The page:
Dear friends,

A few years ago I was reading poems at a festival. The festival was held in a gorgeous — but tiny — bookshop. Sixty people crammed in. One evening, between poetry readings, someone squeezed their way next to me and said, loudly: “I saw your name on the program, but I know I’ll get it wrong. So I’ll just call you Patrick. That’s okay isn’t it?” 

What made it awkward was that this man was from England. Old furies flared. That wasn’t their fault, but it was in the room.

I said something that sounded like “No.” 

But, we got to talking. He told me he was a translator and was fluent in five languages. I liked him, he was so warm. After a while I asked him why — given that he was such a linguist — he had perpetuated that old Irish-annihilating trope. He wasn’t sure. I taught him how to say my name. We kept talking about how he could perform Britishness in a new way, particularly Britishness as it relates to the names of Irish people. 

This week’s episodes all turn to particular experiences: particular experiences of examining your own history; particular experiences of asserting the correct pronunciation of your own name; particular experiences of isolation.

Krista explores the matter of being human and being white with audio documentarian John Biewen. He is a well-seasoned journalist whose recent work explores masculinity, place, and whiteness. Krista and he engage in discussions about the particularity of whiteness in named places: Oklahoma, Minnesota. As Krista says, “Tracing the racial story of our time through the story of a single life … becomes a step towards who we want to become.” 

Meleika Gesa-Fatafehi’s poem “Say My Name” for Poetry Unbound is a declaration of the story of a name. She tells the story of her name through parents, grandparents, ancestors and old gods, pride and pain; so when the poem speaks of deliberate mispronunciations, we are with her in the tidal wave of resistance to such commodifications. Seán Hewitt’s poem “Suibhne is wounded, and confesses” is a retelling of the old Irish myth of a man cursed to spend his days wandering. Near the end of his life now, the character in the poem recalls beauty and loneliness. In a pandemic year, where many of us have noticed the singing of birds, but also noticed profound loneliness, this poem shows us that myths are often more true than true.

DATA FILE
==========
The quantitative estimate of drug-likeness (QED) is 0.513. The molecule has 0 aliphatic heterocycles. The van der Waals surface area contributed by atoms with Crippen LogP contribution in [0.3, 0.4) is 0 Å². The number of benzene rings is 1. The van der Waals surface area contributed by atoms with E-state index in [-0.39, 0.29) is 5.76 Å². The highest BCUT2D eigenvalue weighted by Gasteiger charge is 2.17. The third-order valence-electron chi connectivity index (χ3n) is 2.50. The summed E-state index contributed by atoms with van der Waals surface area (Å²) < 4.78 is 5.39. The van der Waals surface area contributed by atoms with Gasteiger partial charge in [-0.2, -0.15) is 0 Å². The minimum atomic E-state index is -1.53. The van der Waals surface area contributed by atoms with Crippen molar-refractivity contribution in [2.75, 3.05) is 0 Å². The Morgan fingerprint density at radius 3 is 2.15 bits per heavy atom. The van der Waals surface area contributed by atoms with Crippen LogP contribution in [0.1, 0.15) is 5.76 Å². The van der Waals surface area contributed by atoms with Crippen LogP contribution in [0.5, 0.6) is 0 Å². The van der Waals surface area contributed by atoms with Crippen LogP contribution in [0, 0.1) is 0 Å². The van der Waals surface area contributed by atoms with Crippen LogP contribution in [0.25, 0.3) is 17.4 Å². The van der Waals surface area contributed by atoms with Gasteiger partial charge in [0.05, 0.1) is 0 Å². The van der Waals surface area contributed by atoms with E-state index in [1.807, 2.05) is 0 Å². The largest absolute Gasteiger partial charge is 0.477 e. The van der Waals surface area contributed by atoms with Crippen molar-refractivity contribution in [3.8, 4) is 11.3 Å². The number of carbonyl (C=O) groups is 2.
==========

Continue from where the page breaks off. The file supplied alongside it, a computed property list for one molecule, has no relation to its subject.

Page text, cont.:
It is coming into election week in the U.S. I am here, on this side of the Atlantic, looking at the other side of that ocean. So much has happened in the sea between us: ships shipping enslaved people, hungry people, desperate people; ships going to a land they called uninhabited from a Europe that prefers to forget its history. As I think about how reparations and justice can be enacted, I’m reminded of an old Breton prayer: God help me, because the sea is so big and my boat is so small. 

Beir bua

Pádraig Ó Tuama
host of Poetry Unbound

P.S. — Last week hundreds of people gathered with Krista and Lucas Johnson to share the questions they’re holding in themselves and for the world right now. If you missed this Living the Questions: Live event, you can watch a replay on Facebook.


This Week at The On Being Project

Our Latest Episode

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On Being with Krista Tippett

John Biewen
The Long View, I: On Being White

On retelling the stories of our families and our hometowns, what it means to be human, and what it means to be white.

Listen on:
Apple Podcasts
Google Podcasts
Our Website

Poetry Unbound

Meleika Gesa-Fatafehi
Say My Name

A poem about names: their stories, histories, and pronunciations.

Seán Hewitt
Suibhne is wounded, and confesses

A poem recalling a mythical Irish character, Suibhne, who was cursed to live in isolation.

Listen on:

Apple Podcasts
Google Podcasts
Our Website

Experience Poetry

We’re delighted to announce the debut of a new home for poetry at that offers multiple entry points into all the ways poetry is manifest in our work — including interviews with poets, recorded readings, discussions about poetry’s contribution to the common good, and more. We hope this new offering will nourish you now, next week, and in the months to come. Take a look — we’d love to know what you think. 

As part of this project, we’ve also released a new “Poetry Films” series on YouTube, collaborating with a diverse array of international visual artists. Watch Charlotte Ager & Katy Wang’s film featuring “The Peace of Wild Things” by Wendell Berry.


Voices That Point the Way Forward

We created a Spotify playlist with podcasts and poetry to get grounded in reflection that will be with us the day after the U.S. election and far beyond, whoever wins. 

Train your eyes on the long arc of the moral universe. For there have to be enough bodies adding their weight to pull down that arc and bend it toward justice. And enough of us across every divide — we at On Being believe this — are ready to turn our lives toward that great adventure.


Pádraig Ó Tuama Poetry Reading 
Sunday, Nov. 1, 2 p.m. ET
Ticketed livestream (must register)

Pádraig will read from new work spanning nature, conflict, religion, memory, and gift. More information.

After the Election: Spirituality, Civil Conversations and Social Healing with Krista Tippett
Tuesday, Nov. 4 at 7 p.m. ET
Ticketed livestream (must register)

Krista will speak with Syracuse University’s Hendricks Chapel Dean Brian Konkol as part of the conversation series “Matters that Matter.” More information


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